Their interface with humans has been continuously evolving, enabling them to make inroads to varied manufacturing fields, and form an important constituent of the whole automation portfolio, helping India meet the manufacturing needs of tomorrow.
Amongst all automation solutions, robots are one of the most dynamic examples personifying automation based on exchange of communication with human beings. Their interface with humans has been continuously evolving, enabling them to make inroads to varied manufacturing fields, and form an important constituent of the whole automation portfolio, helping India meet the manufacturing needs of tomorrow. As the world moves towards making exceptional solutions, automation will act as a boon to stay ahead of the innovation curve and sustain economic development. However, as we move on this path of increasing automation and faster deployment of robots, there’ll be challenges that we must prepare for. If the threat of mass unemployment has to be mitigated, we have to expedite our efforts to counter the challenges of skills displacement. A deeper look at the current National Policy for Skill Development and Entrepreneurship 2015 reveals that the government has been considering some novel steps to realise their vision of creating not only skilled job seekers but also to convert them into job creators with speed, standard (quality) and sustainability. Some of these include using hard and soft infrastructure which is underutilised.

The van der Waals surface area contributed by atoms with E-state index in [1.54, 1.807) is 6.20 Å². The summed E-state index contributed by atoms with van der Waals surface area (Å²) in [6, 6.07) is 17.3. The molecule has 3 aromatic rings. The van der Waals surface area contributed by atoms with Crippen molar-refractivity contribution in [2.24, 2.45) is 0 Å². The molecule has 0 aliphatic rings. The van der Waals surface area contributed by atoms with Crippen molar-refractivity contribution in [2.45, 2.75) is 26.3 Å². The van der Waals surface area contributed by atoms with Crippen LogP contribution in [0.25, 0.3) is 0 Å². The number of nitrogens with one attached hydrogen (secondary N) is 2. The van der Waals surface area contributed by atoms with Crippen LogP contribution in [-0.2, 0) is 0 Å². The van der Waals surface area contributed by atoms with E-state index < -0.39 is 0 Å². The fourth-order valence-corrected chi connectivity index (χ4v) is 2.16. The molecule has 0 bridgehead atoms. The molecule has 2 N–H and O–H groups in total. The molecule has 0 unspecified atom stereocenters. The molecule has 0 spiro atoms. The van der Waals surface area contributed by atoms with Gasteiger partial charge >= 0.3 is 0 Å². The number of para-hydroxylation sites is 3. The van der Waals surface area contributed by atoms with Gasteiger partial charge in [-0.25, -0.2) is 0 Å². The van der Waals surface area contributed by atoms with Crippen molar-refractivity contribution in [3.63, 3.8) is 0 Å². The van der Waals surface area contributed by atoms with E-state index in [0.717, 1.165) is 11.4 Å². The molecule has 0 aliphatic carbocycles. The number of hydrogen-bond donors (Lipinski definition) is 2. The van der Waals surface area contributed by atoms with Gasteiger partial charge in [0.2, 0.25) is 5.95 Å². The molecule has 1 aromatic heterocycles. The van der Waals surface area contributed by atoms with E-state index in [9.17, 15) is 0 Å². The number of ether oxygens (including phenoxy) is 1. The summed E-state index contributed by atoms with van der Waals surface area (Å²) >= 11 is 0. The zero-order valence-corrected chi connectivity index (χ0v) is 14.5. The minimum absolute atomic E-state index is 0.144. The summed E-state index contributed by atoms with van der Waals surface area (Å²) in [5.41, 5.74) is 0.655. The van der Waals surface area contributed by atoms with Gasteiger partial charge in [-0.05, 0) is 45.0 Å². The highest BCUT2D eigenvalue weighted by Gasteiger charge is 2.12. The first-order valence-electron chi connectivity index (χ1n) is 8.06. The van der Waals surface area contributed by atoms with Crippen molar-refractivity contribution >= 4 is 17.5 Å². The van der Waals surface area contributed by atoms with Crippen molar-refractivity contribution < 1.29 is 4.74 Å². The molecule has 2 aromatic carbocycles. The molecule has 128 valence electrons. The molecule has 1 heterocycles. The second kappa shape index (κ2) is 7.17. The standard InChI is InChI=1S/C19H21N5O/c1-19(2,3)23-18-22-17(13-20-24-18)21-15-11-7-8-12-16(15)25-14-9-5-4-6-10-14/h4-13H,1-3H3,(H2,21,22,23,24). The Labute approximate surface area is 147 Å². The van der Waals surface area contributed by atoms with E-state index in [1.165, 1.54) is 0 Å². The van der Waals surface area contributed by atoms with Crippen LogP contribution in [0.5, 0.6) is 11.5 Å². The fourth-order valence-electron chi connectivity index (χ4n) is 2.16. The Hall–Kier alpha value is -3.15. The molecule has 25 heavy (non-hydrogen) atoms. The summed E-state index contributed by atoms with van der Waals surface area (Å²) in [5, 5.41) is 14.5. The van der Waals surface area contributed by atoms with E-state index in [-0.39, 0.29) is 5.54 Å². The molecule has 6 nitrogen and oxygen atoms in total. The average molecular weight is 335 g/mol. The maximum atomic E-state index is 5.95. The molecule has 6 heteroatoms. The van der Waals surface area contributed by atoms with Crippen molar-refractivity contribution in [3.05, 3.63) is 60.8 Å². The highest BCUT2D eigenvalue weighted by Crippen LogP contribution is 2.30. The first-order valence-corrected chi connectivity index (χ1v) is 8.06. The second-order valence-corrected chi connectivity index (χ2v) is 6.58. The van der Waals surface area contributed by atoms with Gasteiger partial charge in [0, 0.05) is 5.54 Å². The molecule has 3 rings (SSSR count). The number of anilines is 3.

Another distinctive initiative is the utility of the wide railway network (65,000 km with over 8,000 stations). A large proportion of it has adequate infrastructure facilities, electricity supply and an extensive optical fibre cable (OFC) network. The possibility of leveraging this to deliver short-term skilling courses and promoting awareness is on the cards. However, ultimately skill development is the shared responsibility of all—the government, corporate sector, community based organisations, academia, influencers and experienced individuals, etc. As a country, we have a formidable challenge ahead. Only 4.69% of the total workforce in India has undergone formal skill training as compared to 68% in UK, 75% in Germany, 52% in USA, 80% in Japan and 96% in South Korea.
Countries like Germany and UK aim to create skilled, thoughtful, self-reliant employees who can improvise when things go wrong with machines or make them better. If there is one thing that we can learn from history, it is that technology is like a genie out of the bottle and can’t be reversed. Once created, it gathers a momentum of its own. If we are prepared, we can use this momentum to our advantage and uplift the masses from poverty. But if we are not nimble enough, we could just get steamrolled by it and lose out on a great opportunity.
The writer is MD, OMRON Automation India